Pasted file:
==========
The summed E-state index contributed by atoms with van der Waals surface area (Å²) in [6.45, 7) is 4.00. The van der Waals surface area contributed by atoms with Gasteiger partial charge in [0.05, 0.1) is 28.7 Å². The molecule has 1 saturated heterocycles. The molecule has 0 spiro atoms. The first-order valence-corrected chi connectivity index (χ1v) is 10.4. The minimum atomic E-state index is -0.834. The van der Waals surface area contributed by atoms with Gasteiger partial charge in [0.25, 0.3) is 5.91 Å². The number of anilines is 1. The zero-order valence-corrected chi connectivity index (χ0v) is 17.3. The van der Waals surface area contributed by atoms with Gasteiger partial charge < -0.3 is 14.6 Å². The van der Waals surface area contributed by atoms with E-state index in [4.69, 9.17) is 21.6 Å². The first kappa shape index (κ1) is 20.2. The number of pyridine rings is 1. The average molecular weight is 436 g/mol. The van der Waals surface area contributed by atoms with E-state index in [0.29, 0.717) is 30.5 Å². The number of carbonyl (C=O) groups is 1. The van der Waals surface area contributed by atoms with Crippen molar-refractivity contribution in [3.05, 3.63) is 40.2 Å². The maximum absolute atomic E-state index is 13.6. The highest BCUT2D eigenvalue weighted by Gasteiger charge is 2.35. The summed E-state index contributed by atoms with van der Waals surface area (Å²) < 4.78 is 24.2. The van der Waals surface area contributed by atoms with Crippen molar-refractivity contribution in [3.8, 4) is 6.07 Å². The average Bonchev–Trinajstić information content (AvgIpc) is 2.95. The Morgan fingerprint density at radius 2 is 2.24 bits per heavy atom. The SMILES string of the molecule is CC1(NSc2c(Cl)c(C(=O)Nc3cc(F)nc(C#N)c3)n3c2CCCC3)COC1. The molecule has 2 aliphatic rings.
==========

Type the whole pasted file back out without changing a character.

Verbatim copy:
The summed E-state index contributed by atoms with van der Waals surface area (Å²) in [6.45, 7) is 4.00. The van der Waals surface area contributed by atoms with Gasteiger partial charge in [0.05, 0.1) is 28.7 Å². The molecule has 1 saturated heterocycles. The molecule has 0 spiro atoms. The first-order valence-corrected chi connectivity index (χ1v) is 10.4. The minimum atomic E-state index is -0.834. The van der Waals surface area contributed by atoms with Gasteiger partial charge in [0.25, 0.3) is 5.91 Å². The number of anilines is 1. The zero-order valence-corrected chi connectivity index (χ0v) is 17.3. The van der Waals surface area contributed by atoms with Gasteiger partial charge < -0.3 is 14.6 Å². The van der Waals surface area contributed by atoms with E-state index in [4.69, 9.17) is 21.6 Å². The first kappa shape index (κ1) is 20.2. The number of pyridine rings is 1. The average molecular weight is 436 g/mol. The van der Waals surface area contributed by atoms with E-state index in [0.29, 0.717) is 30.5 Å². The number of carbonyl (C=O) groups is 1. The van der Waals surface area contributed by atoms with Crippen molar-refractivity contribution in [3.05, 3.63) is 40.2 Å². The maximum absolute atomic E-state index is 13.6. The highest BCUT2D eigenvalue weighted by Gasteiger charge is 2.35. The summed E-state index contributed by atoms with van der Waals surface area (Å²) < 4.78 is 24.2. The van der Waals surface area contributed by atoms with Crippen molar-refractivity contribution in [3.8, 4) is 6.07 Å². The average Bonchev–Trinajstić information content (AvgIpc) is 2.95. The Morgan fingerprint density at radius 2 is 2.24 bits per heavy atom. The SMILES string of the molecule is CC1(NSc2c(Cl)c(C(=O)Nc3cc(F)nc(C#N)c3)n3c2CCCC3)COC1. The molecule has 2 aliphatic rings.